A New Jersey lawmaker is considering proposing legislation to make police dash camera video available to the public, which would reverse this week’s state Supreme Court decision that ruled the footage could be kept secret.
State Sen. Loretta Weinberg, D-Bergen, said she was “inclined” to amend a bill she has already introduced — an overhaul of the Open Public Records Act — to require that videos made by law enforcement dash cameras be subject to the state’s public records law. She would do the same for police body cameras.
“We want the public to have faith in law enforcement,” Weinberg said in an interview. “Transparency and honesty breed confidence and respect.”
Weinberg’s bill would not force police departments across the state to use dash and body cameras. Instead, according to the Democrat, it would require that any dash and body camera videos that are made be available to the public.
The videos may still be exempt from disclosure under other OPRA provisions. For example, public agencies can withhold records used in ongoing criminal investigations as well as records that reveal private personal information.
Weinberg said she hopes to have the OPRA overhaul bill ready for hearings in September.
Open government advocates bristled at Monday’s 4-3 opinion by the state Supreme Court, which ruled that since dash camera videos are not required by law to be made, police departments can withhold them from the public.
The case grew out of a records request by public records advocate John Paff for dash camera footage of a 2014 police chase and the subsequent arrest of the driver. Paff’s request was denied, and he sued.
During the arrest, which was captured on Barnegat Township police dash cameras, an officer from Tuckerton Borough assisting in the arrest released his police dog on the driver. The officer was later charged with second-degree official misconduct and other crimes for using the canine improperly.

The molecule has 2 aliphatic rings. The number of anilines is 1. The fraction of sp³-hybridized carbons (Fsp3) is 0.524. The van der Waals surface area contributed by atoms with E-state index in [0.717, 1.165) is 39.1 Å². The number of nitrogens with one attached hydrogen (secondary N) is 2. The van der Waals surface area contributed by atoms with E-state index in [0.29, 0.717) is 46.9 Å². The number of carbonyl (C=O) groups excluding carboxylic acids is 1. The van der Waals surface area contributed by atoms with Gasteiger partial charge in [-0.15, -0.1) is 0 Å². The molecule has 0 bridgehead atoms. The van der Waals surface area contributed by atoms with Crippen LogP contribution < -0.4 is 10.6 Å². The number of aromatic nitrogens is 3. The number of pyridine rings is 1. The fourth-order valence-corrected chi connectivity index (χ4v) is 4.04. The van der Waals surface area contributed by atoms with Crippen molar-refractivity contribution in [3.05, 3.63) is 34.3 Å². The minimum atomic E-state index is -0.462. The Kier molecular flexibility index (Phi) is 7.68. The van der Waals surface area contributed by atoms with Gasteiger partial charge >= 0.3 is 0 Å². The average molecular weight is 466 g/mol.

Since the Barnegat Township police chief had required officers to use dash cameras, Paff argued, the footage of the arrest was “required by law” and should have been accessible to the public.
But the Supreme Court did not buy it, writing that the police chief’s directive did not have the “force of law.”
Paff said he was disappointed by the court’s ruling. “The decision is going to breed a great deal of distrust,” he said.
“The purpose of having these dash cams and these body-worn cameras — buying all of these and putting them on police officers — was so the public could be assured that the police officers were doing their jobs correctly,” Paff added.
A directive from the state attorney general could presumably change things. In a separate case, the court ruled that an AG directive had “the force of law for police entities.”
A spokesman for New Jersey Attorney General Gurbir Grewal said the office had no comment on this week’s Supreme Court opinion and was continuing to review it.
In February, Grewal issued a directive to police departments that said they should release upon request any dash or body camera footage that shows incidents of police using deadly force.
Dash cameras first became common in New Jersey when the State Police installed them in every cruiser as part of a consent decree with the U.S. Justice Department. While some troopers resisted at first, many became believers once recordings were used to clear officers of alleged wrongdoing. Since then, dash cams grew more and more common around the state.
More recently departments have been buying body cameras to document interactions when officers are on foot patrol or away from their cruiser.